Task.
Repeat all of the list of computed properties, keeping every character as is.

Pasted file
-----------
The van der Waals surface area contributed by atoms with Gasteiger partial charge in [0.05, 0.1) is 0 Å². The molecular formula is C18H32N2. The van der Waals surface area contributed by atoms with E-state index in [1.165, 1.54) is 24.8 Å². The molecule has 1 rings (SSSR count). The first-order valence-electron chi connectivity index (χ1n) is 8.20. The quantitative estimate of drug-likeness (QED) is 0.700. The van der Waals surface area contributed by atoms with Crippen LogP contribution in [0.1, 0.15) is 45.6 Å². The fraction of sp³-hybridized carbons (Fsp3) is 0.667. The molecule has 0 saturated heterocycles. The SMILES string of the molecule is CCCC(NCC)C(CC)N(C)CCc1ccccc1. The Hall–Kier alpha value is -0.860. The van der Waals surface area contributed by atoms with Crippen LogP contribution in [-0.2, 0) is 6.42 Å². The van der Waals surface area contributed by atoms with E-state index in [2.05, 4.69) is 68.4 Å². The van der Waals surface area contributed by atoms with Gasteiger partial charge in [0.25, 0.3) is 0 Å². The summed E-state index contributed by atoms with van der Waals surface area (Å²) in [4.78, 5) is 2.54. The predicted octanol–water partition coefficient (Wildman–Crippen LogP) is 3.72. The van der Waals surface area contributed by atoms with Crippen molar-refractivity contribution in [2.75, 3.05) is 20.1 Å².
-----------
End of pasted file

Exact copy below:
The van der Waals surface area contributed by atoms with Gasteiger partial charge in [0.05, 0.1) is 0 Å². The molecular formula is C18H32N2. The van der Waals surface area contributed by atoms with E-state index in [1.165, 1.54) is 24.8 Å². The molecule has 1 rings (SSSR count). The first-order valence-electron chi connectivity index (χ1n) is 8.20. The quantitative estimate of drug-likeness (QED) is 0.700. The van der Waals surface area contributed by atoms with Crippen LogP contribution in [0.1, 0.15) is 45.6 Å². The fraction of sp³-hybridized carbons (Fsp3) is 0.667. The molecule has 0 saturated heterocycles. The SMILES string of the molecule is CCCC(NCC)C(CC)N(C)CCc1ccccc1. The Hall–Kier alpha value is -0.860. The van der Waals surface area contributed by atoms with Crippen LogP contribution in [-0.2, 0) is 6.42 Å². The van der Waals surface area contributed by atoms with E-state index in [2.05, 4.69) is 68.4 Å². The van der Waals surface area contributed by atoms with Gasteiger partial charge in [0.25, 0.3) is 0 Å². The summed E-state index contributed by atoms with van der Waals surface area (Å²) in [4.78, 5) is 2.54. The predicted octanol–water partition coefficient (Wildman–Crippen LogP) is 3.72. The van der Waals surface area contributed by atoms with Crippen molar-refractivity contribution in [2.75, 3.05) is 20.1 Å².